In microdroplets of water, just millionths of a meter wide, a portion of the H2O molecules present can convert into a close chemical cousin, hydrogen peroxide, H2O2, a harsh chemical commonly used as a disinfectant and hair bleaching agent.

Stanford scientists first reported this unexpected behavior in forcibly sprayed microdroplets of water last year. Now in a new study, the research team has shown the same Jekyll-and-Hyde transformation happens when microdroplets simply condense from the air onto cold surfaces. The new results suggest that water’s hydrogen peroxide transformation is a general phenomenon, occurring in fogs, mists, raindrops and wherever else microdroplets form naturally.

The surprising discovery could lead to greener methods for disinfecting surfaces or promoting chemical reactions. “We’ve shown that the process of forming hydrogen peroxide in water droplets is a widespread and surprising phenomenon that’s been happening right under our noses,” said study senior author Richard Zare, the Marguerite Blake Wilbur Professor in Natural Science and a professor of chemistry in the Stanford School of Humanities and Sciences.

The researchers also speculate that this newly recognized chemical ability of water could have played a key role in jumpstarting the chemistry for life on Earth billions of years ago, as well as produced our planet’s first atmospheric oxygen before life emerged. “This spontaneous production of hydrogen peroxide may be a missing part of the story of how the building blocks of life were formed on early,” Zare said.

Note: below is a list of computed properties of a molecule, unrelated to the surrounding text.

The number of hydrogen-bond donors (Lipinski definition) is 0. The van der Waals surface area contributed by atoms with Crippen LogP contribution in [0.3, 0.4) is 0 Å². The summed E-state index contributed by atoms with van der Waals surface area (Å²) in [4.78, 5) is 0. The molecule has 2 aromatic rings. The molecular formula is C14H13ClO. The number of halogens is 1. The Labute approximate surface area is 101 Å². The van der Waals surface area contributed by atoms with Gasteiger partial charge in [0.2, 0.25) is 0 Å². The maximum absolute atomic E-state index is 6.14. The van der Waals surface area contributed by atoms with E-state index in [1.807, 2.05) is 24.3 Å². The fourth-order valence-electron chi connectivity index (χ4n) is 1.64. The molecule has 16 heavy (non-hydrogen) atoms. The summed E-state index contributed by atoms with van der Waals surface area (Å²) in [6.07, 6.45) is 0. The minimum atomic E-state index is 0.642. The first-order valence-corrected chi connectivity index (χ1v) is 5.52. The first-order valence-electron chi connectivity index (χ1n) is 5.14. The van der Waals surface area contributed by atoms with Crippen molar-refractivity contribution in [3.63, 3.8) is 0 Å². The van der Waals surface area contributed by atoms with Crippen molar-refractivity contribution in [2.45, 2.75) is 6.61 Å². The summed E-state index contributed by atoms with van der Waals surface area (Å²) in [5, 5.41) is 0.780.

The co-lead authors of the new study, published in Proceedings of the National Academy of Sciences, are Stanford staff scientists Jae Kyoo Lee and Hyun Soo Han.

Along with Zare and other Stanford colleagues, Lee and Han made the initial discovery of hydrogen peroxide production in water microdroplets last year. Some outside researchers who went over the study’s results were skeptical, Zare said, that such a potentially common phenomenon could have gone undiscovered for so long. Debate also ensued over just how the hydrogen peroxide would ever actually form.

“The argument was that people have been studying water aerosols for years, and of course water is ubiquitous and has been intensively studied since the dawn of modern science, so if this hydrogen peroxide formation in microdroplets were real, surely someone would have seen it already,” said Zare. “That led us to want to explore the phenomenon further, to see in what other circumstances it might occur, as well as learn more about the fundamental chemistry going on.”

A sped-up video shows hydrogen peroxide forming amidst condensed water
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Researchers Uncover 2,000-Year-Old Maya Water Filtration System | Smart News

More than 2,000 years ago, the Maya built a complex water filtration system out of materials collected miles away. Now, reports Michelle Starr for Science Alert, researchers conducting excavations at the ancient city of Tikal in northern Guatemala have discovered traces of this millennia-old engineering marvel.